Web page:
Scavenger Hunt

Do this assignment AFTER you’ve done the readings for next week.

Find 2 online pieces of digital media that make you say “wow”– that might be wow in a good way (as in, “wow, that’s the most awesome thing I’ve ever seen!”) or in a bad way (as in, “wow, that’s total crap!”) or some combination. Both pieces shouldn’t be from the “bad wow” category  — mix it up a little, so you can have a variety of texts to consider.

Also, the examples you choose should vary in media and modes of communication in some way. iow, they shouldn’t all be animations, nor all web-comics, nor machinima, nor lolcats, nor webtexts, etc. This is to prevent you from getting stuck into one way of visualizing how a project might proceed.

Your examples may or may not have anything to do with writing studies. My main goal with this exercise is to have you explore different ways of presenting information/ideas/creativity using digital media and to ask you to think about WHY the pieces you choose make you say wow.

Read the pieces with the three sets of multimodal criteria in mind (posted in your homework Readings for next week; the 1-3 pagers)

Once you’ve read these pieces, you should Comment on this post and

  1. provide the citation of both pieces (as much as you think we need to figure out what it is and where to find it) and link to them
  2. describe the pieces (in 5-10 sentences/a paragraph each) telling us WHY the pieces make you say wow. Use as many terms/concepts from the multimodal reading criteria (from the homework readings) as seems necessary/useful. The point is to be explicit about how the piece is working and why you chose it as an example, using those criteria as a possible framework for that discussion/description.
  3. Finally, include any questions/concepts/terms that you wish had been included in the sets of criteria (e.g., terms YOU would have used, or did use, to describe the wowfulness of the pieces you chose but that weren’t listed in the provided criteria) and why these terms might be important to consider including when evaluating other pieces of digital media. iow, what’s missing?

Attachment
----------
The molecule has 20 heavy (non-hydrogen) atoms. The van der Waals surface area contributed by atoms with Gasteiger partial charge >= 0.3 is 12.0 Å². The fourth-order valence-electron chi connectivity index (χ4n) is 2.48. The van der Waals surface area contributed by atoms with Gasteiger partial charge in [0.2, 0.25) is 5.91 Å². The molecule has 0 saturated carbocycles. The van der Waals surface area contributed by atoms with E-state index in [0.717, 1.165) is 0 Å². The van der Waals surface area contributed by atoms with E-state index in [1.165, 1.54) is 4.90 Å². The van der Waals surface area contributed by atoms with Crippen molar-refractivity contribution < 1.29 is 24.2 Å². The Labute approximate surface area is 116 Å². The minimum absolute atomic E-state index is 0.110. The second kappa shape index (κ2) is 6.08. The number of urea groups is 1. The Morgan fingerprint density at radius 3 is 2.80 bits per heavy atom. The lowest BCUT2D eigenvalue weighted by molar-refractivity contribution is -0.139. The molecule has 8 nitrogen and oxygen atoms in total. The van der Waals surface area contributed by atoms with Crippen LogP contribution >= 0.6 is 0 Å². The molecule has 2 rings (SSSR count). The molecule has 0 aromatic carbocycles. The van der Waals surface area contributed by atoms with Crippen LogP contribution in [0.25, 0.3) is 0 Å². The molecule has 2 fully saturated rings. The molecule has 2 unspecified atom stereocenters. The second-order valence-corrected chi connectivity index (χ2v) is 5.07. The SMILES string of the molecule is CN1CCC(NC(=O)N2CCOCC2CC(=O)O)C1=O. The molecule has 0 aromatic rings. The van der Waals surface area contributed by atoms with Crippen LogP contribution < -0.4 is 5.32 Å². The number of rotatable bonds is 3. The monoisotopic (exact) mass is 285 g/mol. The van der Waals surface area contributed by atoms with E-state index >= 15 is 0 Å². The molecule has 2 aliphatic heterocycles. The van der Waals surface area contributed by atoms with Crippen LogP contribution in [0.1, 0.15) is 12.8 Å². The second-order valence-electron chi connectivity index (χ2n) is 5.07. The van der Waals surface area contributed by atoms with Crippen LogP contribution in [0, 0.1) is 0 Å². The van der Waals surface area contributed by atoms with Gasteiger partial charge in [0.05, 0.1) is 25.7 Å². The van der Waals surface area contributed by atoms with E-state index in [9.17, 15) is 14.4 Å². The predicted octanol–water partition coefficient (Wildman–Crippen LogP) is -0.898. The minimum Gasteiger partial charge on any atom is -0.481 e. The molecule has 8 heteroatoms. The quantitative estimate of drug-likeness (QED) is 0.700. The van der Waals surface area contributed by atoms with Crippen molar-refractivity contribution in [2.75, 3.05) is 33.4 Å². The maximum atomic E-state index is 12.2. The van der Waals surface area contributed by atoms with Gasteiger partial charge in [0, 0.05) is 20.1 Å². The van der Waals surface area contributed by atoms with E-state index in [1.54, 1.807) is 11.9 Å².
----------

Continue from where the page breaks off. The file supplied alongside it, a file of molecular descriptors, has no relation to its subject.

These posts are due by noon, Wednesday, Sept. 21. Let me know if you have questions!

–cb

11 thoughts on “Scavenger Hunt

  1. Beth Keller

    First digital media: found online (http://www.juxtapoz.com/Features/a-tour-of-the-cosmos-in-bytes-and-atoms-by-the-imaginary-foundation) as an announcement for a new art installation opening up in L.A. A virtual gallery was created so users could interact in the gallery which is based on science and art. The virtual gallery is the digital media I want to talk about and it is found here : http://www.panomatics.net/theundividedmind/.

    All the text within the gallery is scholarly because it talks about important scientific discoveries such as the wormhole and Feynmann’s diagrams. With the use of aesthetics, the creators used the artwork “displayed” on the walls to show artistic drawings of the scientific discoveries. Some pieces of artwork include a video with an expert explaining the scholarly material. Even though this gallery is meant to be art itself, it presents academic material to whoever partakes in the virtual gallery. Linear text is an important mode within this gallery because it gives the explanation of the mathematical equation/scientific diagrams for less math/science savvy readers. But viewers can choose their own path as if they’re choosing their own path to discovery which is a great “A-ha” moment for students.

    I categorize this piece as a good “wow” because the multimodal elements work well for the content of the gallery. Some of the content is not information known by the general public so with the use of beautiful artwork, explanation videos, and the virtual realm, viewers feel connected and can understand the information in a different way. Overall, the virtual gallery is just really cool and creative, and I suggest to everyone to take the short trip around the gallery.